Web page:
Echo of the Waltham Forest | The theater of the west comes to the east
A new cabaret theater, promising quality West End shows at a fraction of the price, has opened in Leyton, reports Victoria Munro
The East London Cabaret Theater held its first show in Leyton Great Hall on September 2.
The theater was funded with the help of £ 169,500 from the Arts Council of England’s Culture Recovery Fund, the largest amount of money awarded in the borough by a large margin.
Its proceeds will go to the LVE Foundation, a charity that rents the venue and has spent five years taking young people to custody to warn them about the crime.
Creative director Simon Hanning said the aim was to create a unique theater space in Waltham Forest, if not London, and tap into the borough’s great appetite for culture.
He said: “No one has really made such a big cabaret space before. You have cabaret spaces in central London which are great, but they are very small.
“There aren’t really any other theater spaces in Waltham Forest other than the one being built in the EMD cinema, and there are enough people living here who want that sort of thing.
“We’ll be featuring high end performers you would normally see in the West End for around £ 100 – but we won’t charge more than £ 25, and that’s the top end.”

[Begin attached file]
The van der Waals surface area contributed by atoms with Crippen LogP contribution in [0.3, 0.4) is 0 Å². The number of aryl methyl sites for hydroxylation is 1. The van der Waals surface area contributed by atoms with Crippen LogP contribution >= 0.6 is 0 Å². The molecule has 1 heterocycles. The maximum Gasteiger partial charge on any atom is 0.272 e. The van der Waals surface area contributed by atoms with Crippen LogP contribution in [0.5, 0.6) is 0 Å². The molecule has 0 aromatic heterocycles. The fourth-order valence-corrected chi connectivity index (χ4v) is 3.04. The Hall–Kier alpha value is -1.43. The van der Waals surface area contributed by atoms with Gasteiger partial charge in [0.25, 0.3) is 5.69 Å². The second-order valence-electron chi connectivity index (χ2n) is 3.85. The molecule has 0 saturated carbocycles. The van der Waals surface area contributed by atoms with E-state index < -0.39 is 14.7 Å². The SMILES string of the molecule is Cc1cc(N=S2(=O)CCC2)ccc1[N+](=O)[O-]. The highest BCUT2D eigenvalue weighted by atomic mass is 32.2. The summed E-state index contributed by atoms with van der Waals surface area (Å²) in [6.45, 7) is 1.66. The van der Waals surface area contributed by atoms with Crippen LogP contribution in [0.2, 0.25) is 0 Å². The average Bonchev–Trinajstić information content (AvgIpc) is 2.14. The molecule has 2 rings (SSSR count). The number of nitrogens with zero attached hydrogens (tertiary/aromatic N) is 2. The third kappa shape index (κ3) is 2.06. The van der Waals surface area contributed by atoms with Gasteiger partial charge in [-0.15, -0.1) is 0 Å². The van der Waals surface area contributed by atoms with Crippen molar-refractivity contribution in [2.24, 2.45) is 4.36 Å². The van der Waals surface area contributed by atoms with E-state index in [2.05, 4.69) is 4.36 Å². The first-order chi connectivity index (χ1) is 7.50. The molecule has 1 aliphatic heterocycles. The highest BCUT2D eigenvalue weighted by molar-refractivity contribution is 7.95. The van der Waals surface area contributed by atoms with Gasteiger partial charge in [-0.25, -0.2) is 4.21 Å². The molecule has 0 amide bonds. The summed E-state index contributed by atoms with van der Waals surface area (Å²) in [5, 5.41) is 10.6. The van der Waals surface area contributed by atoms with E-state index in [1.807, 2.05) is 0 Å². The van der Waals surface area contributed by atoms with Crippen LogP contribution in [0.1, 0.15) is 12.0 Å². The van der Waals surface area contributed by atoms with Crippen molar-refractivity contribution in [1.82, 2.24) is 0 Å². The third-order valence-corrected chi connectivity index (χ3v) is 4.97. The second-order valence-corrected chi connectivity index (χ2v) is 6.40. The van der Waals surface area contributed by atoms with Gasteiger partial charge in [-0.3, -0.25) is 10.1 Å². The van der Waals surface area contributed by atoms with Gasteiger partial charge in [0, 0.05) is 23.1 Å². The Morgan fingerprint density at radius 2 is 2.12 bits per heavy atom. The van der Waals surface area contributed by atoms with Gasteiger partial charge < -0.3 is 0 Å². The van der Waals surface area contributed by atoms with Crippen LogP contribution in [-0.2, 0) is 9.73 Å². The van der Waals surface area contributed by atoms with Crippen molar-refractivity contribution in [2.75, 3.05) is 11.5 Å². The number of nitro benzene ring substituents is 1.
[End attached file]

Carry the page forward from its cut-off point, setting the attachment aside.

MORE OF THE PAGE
The renovation of the old town hall building was a labor of love for the small theater team, who spent the first confinement hand-polishing their brass chandeliers.
The theater has also been busy without being able to open by broadcasting a live Christmas show for local nursing home residents and hospital patients to “bring them some joy.”
Upcoming productions will focus on the performance of The Beatles at Granada and Laurie Cunningham, a footballer from Leyton Orient who became one of the first black British players to achieve international fame.
The theater also plans to host classic movie nights, a short film festival and an interactive murder mystery night, around a wedding, as part of its schedule for next year.
In addition to the benefits of its shows, the new theater will also allow the LVE Foundation to offer young people training in theater and film professions.
Karen Bellamy, local elected representative who works for the Foundation, said: “A lot of young people in theater are middle class, this can give children who don’t have these benefits the opportunity to get involved.
Find out more about the theater and its upcoming shows on www.elcheatre.com